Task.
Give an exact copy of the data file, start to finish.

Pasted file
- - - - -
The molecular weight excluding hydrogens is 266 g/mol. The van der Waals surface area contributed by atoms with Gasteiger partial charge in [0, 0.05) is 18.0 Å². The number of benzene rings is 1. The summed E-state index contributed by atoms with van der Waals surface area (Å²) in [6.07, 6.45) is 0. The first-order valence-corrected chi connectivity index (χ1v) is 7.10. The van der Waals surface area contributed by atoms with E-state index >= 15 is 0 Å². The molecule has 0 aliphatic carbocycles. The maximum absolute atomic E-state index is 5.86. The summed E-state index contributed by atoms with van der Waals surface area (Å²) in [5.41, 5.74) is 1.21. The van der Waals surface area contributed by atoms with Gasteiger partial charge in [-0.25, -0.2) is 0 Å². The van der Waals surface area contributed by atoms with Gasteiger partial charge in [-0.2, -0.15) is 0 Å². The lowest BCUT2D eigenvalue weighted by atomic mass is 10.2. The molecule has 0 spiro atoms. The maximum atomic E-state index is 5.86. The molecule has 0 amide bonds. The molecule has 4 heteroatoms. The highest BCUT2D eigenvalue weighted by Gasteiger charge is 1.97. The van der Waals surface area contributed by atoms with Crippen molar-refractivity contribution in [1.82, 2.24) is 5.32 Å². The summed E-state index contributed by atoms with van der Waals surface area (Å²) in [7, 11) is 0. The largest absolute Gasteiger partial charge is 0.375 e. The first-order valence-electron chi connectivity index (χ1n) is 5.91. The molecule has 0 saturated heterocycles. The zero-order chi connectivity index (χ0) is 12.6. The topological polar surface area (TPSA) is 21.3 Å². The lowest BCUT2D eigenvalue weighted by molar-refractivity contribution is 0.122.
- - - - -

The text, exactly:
The molecular weight excluding hydrogens is 266 g/mol. The van der Waals surface area contributed by atoms with Gasteiger partial charge in [0, 0.05) is 18.0 Å². The number of benzene rings is 1. The summed E-state index contributed by atoms with van der Waals surface area (Å²) in [6.07, 6.45) is 0. The first-order valence-corrected chi connectivity index (χ1v) is 7.10. The van der Waals surface area contributed by atoms with E-state index >= 15 is 0 Å². The molecule has 0 aliphatic carbocycles. The maximum absolute atomic E-state index is 5.86. The summed E-state index contributed by atoms with van der Waals surface area (Å²) in [5.41, 5.74) is 1.21. The van der Waals surface area contributed by atoms with Gasteiger partial charge in [-0.25, -0.2) is 0 Å². The van der Waals surface area contributed by atoms with Gasteiger partial charge in [-0.2, -0.15) is 0 Å². The lowest BCUT2D eigenvalue weighted by atomic mass is 10.2. The molecule has 0 spiro atoms. The maximum atomic E-state index is 5.86. The molecule has 0 amide bonds. The molecule has 4 heteroatoms. The highest BCUT2D eigenvalue weighted by Gasteiger charge is 1.97. The van der Waals surface area contributed by atoms with Crippen molar-refractivity contribution in [1.82, 2.24) is 5.32 Å². The summed E-state index contributed by atoms with van der Waals surface area (Å²) in [7, 11) is 0. The largest absolute Gasteiger partial charge is 0.375 e. The first-order valence-electron chi connectivity index (χ1n) is 5.91. The molecule has 0 saturated heterocycles. The zero-order chi connectivity index (χ0) is 12.6. The topological polar surface area (TPSA) is 21.3 Å². The lowest BCUT2D eigenvalue weighted by molar-refractivity contribution is 0.122.